Timelessness of Quality

I’ve been rereading Hackers and Painters, by Paul Graham, and his chapter on Lisp was especially interesting, given that I’ve been working on expanding my Emacs knowledge and further refining my environment.

The connection between Lisp and Emacs? In this sense, they both became the standard-bearer for their field (programming languages, text editors), and reached that point very soon after the inception of the field. Each of them was so far ahead of the others that even decades later, one could argue that neither Lisp nor Emacs has been matched. If anything, progress in the fields has just been that the mainstream (meaning, widely accepted) products are more and more like Lisp and Emacs.

This doesn’t seem atypical, that there is this quantum leap early in the field. Among guitarists the Gibson Les Paul and Fender Stratocaster are probably the two most popular electric guitars, even a half century after their initial release in the late 1950s, when the electric guitar originated. In my non-expert vantage point I don’t perceive a fundamental difference (as in performance and function, not appearance) between the newest guitars now and the original Strat and Les Paul.

As Graham does, the same argument could be made for Ruby and Lisp, that of “modern” programming languages, Ruby is one of the closest to Lisp in terms of functionality (although its form is somewhat different). About Emacs, I don’t know what other text editor could be considered close, but it seems that Emacs is the most imitated – for example, it seems that the Eclipse editor is much closer to Emacs in behavior than it is to, say, vi. (On that note: is any other text editor similar to vi?)

It seems that the cycle is somewhat like this: the field originates, there are a few competing lead products, one dominates clearly, then there are relatively few imitators for the next decade or two (or more). After a while, the imitators become better and more like the original, to the point that they are essentially just re-badging it.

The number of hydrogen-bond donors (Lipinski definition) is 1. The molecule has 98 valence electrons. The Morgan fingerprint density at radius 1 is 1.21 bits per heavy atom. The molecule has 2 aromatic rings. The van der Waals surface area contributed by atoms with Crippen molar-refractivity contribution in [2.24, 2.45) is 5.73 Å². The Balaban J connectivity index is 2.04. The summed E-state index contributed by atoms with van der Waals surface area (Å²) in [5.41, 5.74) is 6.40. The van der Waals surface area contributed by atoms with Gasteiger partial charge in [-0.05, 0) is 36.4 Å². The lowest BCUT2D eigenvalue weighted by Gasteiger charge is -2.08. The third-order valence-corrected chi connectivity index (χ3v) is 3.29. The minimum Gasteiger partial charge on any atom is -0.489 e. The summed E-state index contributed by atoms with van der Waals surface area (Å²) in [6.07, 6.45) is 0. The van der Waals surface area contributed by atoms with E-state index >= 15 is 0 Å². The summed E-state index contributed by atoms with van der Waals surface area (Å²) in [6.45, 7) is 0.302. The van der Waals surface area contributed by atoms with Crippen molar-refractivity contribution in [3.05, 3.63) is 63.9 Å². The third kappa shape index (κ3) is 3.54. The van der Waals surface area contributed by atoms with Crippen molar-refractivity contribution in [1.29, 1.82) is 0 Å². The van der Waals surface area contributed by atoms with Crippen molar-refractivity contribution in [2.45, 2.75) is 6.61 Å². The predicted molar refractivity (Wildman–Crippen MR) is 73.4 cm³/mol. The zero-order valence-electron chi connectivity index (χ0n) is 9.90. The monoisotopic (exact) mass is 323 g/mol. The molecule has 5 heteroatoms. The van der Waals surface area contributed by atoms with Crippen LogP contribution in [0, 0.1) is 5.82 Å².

I’ve tried several times to really learn Lisp in the past, but had difficulty hurdling the syntax, probably in part because of my background in C, Perl, C++ and Java. But having now read of the similarities between Lisp and Ruby, I’m eager to see the difference in my perspective as I go through the excellent Emacs and Emacs Lisp tutorials at Xah Lee’s Emacs Blog).

2 thoughts on “Timelessness of Quality

  1. If you’d like a good book for really learning lisp, “Practical Common Lisp” would serve well.

    SICP would get the point across as well, but it’s not really a “learn lisp” book, although it is one you should read 😛

    • Thank you for the feedback.

      Both of those are “classics” that are in my queue, and I should move them higher in priority, especially since PCL and SICP are freely available.

      It seems that one of the issues with Lisp is which one to learn. The most pragmatic version would be Emacs Lisp, since that’s my editor. And now there is Clojure, which seems more practical in that it runs on a JVM.

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